In a place that sees more snarls than smiles, a jolly old man has spent more than three decades bringing Christmas cheer to the most sensitive holiday travelers.
Every Christmas Eve since 1973, Liberty Lake resident Eugene LaLiberte, 87, has been distributing candy canes to young passengers arriving at Spokane International Airport.
“The kids can get stuck in a layover and be grumpy or upset,” LaLiberte said.
“When they get down here and see Santa Claus saying ‘Ho! Ho! Ho! Welcome to Spokane!’ you see a lot of smiles.”
The man in the big red suit waited at the end of the ramp leading down from a security checkpoint Sunday afternoon, wishing passengers a Merry Christmas and fishing individually wrapped candy canes from his red velvet sack.
Most children accepted the treats with gleeful faces, though some younger ones were hesitant to approach the bearded fellow.
“If I walk up and it looks like they’re going to cry, I just turn right around and walk away,” LaLiberte said.
“I know a year from now they’ll be all over me and hugging me.”
LaLiberte spends 50 hours a week volunteering at the Spokane Police Department’s senior volunteer division. Because of his connections to law enforcement, he has no trouble interacting with airport security and using their office to make a quick clothing change.
He even parks his car just outside the terminal with a sign on it: “Santa’s Car.”
“They don’t give me any trouble,” he said, though he does remember a time when he could walk right up to the airport gate to greet travelers.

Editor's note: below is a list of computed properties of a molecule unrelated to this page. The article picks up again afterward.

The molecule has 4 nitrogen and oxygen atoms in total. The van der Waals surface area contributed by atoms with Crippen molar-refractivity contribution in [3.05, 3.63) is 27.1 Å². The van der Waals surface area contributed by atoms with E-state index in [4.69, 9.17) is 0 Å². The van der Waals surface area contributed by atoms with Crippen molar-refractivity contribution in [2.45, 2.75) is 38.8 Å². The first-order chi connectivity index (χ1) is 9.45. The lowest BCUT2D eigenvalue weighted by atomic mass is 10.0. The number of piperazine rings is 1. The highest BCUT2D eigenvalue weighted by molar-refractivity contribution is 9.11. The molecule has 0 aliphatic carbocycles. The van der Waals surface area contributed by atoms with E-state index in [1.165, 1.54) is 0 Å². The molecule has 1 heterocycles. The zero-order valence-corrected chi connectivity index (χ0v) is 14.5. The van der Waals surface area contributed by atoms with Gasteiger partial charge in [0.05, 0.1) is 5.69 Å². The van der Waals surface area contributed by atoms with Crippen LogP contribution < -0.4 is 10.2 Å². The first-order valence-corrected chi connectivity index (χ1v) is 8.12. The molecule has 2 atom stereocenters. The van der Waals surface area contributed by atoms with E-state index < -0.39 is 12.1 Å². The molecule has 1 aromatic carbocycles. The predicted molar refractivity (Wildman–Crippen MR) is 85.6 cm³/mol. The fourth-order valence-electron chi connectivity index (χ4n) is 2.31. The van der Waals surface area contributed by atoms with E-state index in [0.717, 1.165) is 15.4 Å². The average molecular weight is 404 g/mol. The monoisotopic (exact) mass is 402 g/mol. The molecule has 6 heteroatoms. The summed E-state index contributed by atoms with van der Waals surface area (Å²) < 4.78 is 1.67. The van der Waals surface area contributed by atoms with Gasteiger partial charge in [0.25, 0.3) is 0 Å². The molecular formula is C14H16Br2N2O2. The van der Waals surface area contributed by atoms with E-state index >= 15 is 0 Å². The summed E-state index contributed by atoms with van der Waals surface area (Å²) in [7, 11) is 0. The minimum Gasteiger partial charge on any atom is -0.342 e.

Now he is confined to the lower levels outside the screening checkpoint.
There, LaLiberte checked the arrivals and departures screen to see when the next rush of children would come strolling down the ramp.
He paused for photos with families and occasionally sat down to take a break.
Santa’s cheer seems to extend beyond children, with kids from 1 to 92 approaching.
“Once in a while I’ll get an adult who says, ‘I’m a little kid,’ ” LaLiberte said.
“I just take care of everyone and try to make them happy on this holiday.”
The secret to Santa’s apparently endless candy cane stash comes from a keen knowledge of the shelf life of the peppermint treats.
Candy canes can be stored, if wrapped, for five years before they become stale, LaLiberte said.
So, in the weeks after the holiday, he buys deeply discounted candy canes and adds them to a running inventory of about 2,000, LaLiberte said.
Santa continued on into the night Sunday, hoping to wrap up his candy-giving by 8 p.m. so he could get back to his other duties. And, health willing, he will be back in one year’s time to greet a new set of young travelers.
“You can tell they’re happy when you see their faces,” he said.
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